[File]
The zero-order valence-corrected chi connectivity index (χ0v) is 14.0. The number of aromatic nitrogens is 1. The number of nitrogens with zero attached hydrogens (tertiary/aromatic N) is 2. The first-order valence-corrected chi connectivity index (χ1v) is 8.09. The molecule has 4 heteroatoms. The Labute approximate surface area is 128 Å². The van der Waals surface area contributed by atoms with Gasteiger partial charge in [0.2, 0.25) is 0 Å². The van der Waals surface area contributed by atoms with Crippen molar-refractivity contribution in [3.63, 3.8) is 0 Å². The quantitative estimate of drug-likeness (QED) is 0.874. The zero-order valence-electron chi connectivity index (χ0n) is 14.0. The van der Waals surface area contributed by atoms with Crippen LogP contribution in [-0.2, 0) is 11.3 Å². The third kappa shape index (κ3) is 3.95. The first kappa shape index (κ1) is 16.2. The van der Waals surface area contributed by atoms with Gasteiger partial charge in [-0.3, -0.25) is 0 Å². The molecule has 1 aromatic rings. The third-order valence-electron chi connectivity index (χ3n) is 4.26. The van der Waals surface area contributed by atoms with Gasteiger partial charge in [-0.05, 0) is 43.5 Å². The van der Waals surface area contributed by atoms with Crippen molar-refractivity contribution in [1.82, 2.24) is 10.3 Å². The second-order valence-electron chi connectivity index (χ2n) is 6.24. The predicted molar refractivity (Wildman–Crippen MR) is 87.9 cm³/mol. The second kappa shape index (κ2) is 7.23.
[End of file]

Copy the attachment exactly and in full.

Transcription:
The zero-order valence-corrected chi connectivity index (χ0v) is 14.0. The number of aromatic nitrogens is 1. The number of nitrogens with zero attached hydrogens (tertiary/aromatic N) is 2. The first-order valence-corrected chi connectivity index (χ1v) is 8.09. The molecule has 4 heteroatoms. The Labute approximate surface area is 128 Å². The van der Waals surface area contributed by atoms with Gasteiger partial charge in [0.2, 0.25) is 0 Å². The van der Waals surface area contributed by atoms with Crippen molar-refractivity contribution in [3.63, 3.8) is 0 Å². The quantitative estimate of drug-likeness (QED) is 0.874. The zero-order valence-electron chi connectivity index (χ0n) is 14.0. The van der Waals surface area contributed by atoms with Crippen LogP contribution in [-0.2, 0) is 11.3 Å². The third kappa shape index (κ3) is 3.95. The first kappa shape index (κ1) is 16.2. The van der Waals surface area contributed by atoms with Gasteiger partial charge in [-0.3, -0.25) is 0 Å². The molecule has 1 aromatic rings. The third-order valence-electron chi connectivity index (χ3n) is 4.26. The van der Waals surface area contributed by atoms with Gasteiger partial charge in [-0.05, 0) is 43.5 Å². The van der Waals surface area contributed by atoms with Crippen molar-refractivity contribution in [1.82, 2.24) is 10.3 Å². The second-order valence-electron chi connectivity index (χ2n) is 6.24. The predicted molar refractivity (Wildman–Crippen MR) is 87.9 cm³/mol. The second kappa shape index (κ2) is 7.23.